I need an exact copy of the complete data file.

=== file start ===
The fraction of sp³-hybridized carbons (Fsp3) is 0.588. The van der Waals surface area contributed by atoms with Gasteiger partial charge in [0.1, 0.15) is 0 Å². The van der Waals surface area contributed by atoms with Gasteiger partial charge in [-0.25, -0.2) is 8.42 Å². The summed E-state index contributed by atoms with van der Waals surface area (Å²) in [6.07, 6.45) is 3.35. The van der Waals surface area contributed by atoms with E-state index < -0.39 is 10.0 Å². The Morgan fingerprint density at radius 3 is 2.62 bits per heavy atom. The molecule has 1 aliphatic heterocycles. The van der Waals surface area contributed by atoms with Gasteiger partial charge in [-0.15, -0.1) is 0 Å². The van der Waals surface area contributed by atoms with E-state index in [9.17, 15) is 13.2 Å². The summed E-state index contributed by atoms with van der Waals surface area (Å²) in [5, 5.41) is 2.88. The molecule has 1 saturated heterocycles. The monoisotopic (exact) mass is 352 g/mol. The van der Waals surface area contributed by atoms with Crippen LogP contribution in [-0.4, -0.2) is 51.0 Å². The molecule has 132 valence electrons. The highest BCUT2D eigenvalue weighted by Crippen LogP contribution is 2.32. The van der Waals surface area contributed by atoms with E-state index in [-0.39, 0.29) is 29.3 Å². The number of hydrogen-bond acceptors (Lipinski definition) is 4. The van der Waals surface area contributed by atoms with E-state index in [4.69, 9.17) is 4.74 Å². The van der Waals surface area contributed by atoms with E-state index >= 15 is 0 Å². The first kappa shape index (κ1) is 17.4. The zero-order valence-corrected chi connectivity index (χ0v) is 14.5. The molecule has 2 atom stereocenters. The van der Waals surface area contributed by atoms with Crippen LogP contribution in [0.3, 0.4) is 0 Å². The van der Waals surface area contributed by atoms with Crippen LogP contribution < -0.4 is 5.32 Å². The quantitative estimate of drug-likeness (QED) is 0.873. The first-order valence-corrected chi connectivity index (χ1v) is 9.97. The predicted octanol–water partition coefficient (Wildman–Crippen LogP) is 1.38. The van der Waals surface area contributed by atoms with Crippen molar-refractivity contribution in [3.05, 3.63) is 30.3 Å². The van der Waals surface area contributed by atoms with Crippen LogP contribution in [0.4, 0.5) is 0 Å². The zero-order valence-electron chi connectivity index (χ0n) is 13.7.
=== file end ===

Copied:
The fraction of sp³-hybridized carbons (Fsp3) is 0.588. The van der Waals surface area contributed by atoms with Gasteiger partial charge in [0.1, 0.15) is 0 Å². The van der Waals surface area contributed by atoms with Gasteiger partial charge in [-0.25, -0.2) is 8.42 Å². The summed E-state index contributed by atoms with van der Waals surface area (Å²) in [6.07, 6.45) is 3.35. The van der Waals surface area contributed by atoms with E-state index < -0.39 is 10.0 Å². The Morgan fingerprint density at radius 3 is 2.62 bits per heavy atom. The molecule has 1 aliphatic heterocycles. The van der Waals surface area contributed by atoms with Gasteiger partial charge in [-0.15, -0.1) is 0 Å². The van der Waals surface area contributed by atoms with E-state index in [9.17, 15) is 13.2 Å². The summed E-state index contributed by atoms with van der Waals surface area (Å²) in [5, 5.41) is 2.88. The molecule has 1 saturated heterocycles. The monoisotopic (exact) mass is 352 g/mol. The van der Waals surface area contributed by atoms with Crippen LogP contribution in [-0.4, -0.2) is 51.0 Å². The molecule has 132 valence electrons. The highest BCUT2D eigenvalue weighted by Crippen LogP contribution is 2.32. The van der Waals surface area contributed by atoms with E-state index in [-0.39, 0.29) is 29.3 Å². The number of hydrogen-bond acceptors (Lipinski definition) is 4. The van der Waals surface area contributed by atoms with E-state index in [4.69, 9.17) is 4.74 Å². The van der Waals surface area contributed by atoms with E-state index >= 15 is 0 Å². The first kappa shape index (κ1) is 17.4. The zero-order valence-corrected chi connectivity index (χ0v) is 14.5. The molecule has 2 atom stereocenters. The van der Waals surface area contributed by atoms with Crippen LogP contribution in [0.3, 0.4) is 0 Å². The van der Waals surface area contributed by atoms with Crippen LogP contribution < -0.4 is 5.32 Å². The quantitative estimate of drug-likeness (QED) is 0.873. The first-order valence-corrected chi connectivity index (χ1v) is 9.97. The predicted octanol–water partition coefficient (Wildman–Crippen LogP) is 1.38. The van der Waals surface area contributed by atoms with Crippen molar-refractivity contribution in [3.05, 3.63) is 30.3 Å². The van der Waals surface area contributed by atoms with Crippen LogP contribution in [0.4, 0.5) is 0 Å². The zero-order valence-electron chi connectivity index (χ0n) is 13.7.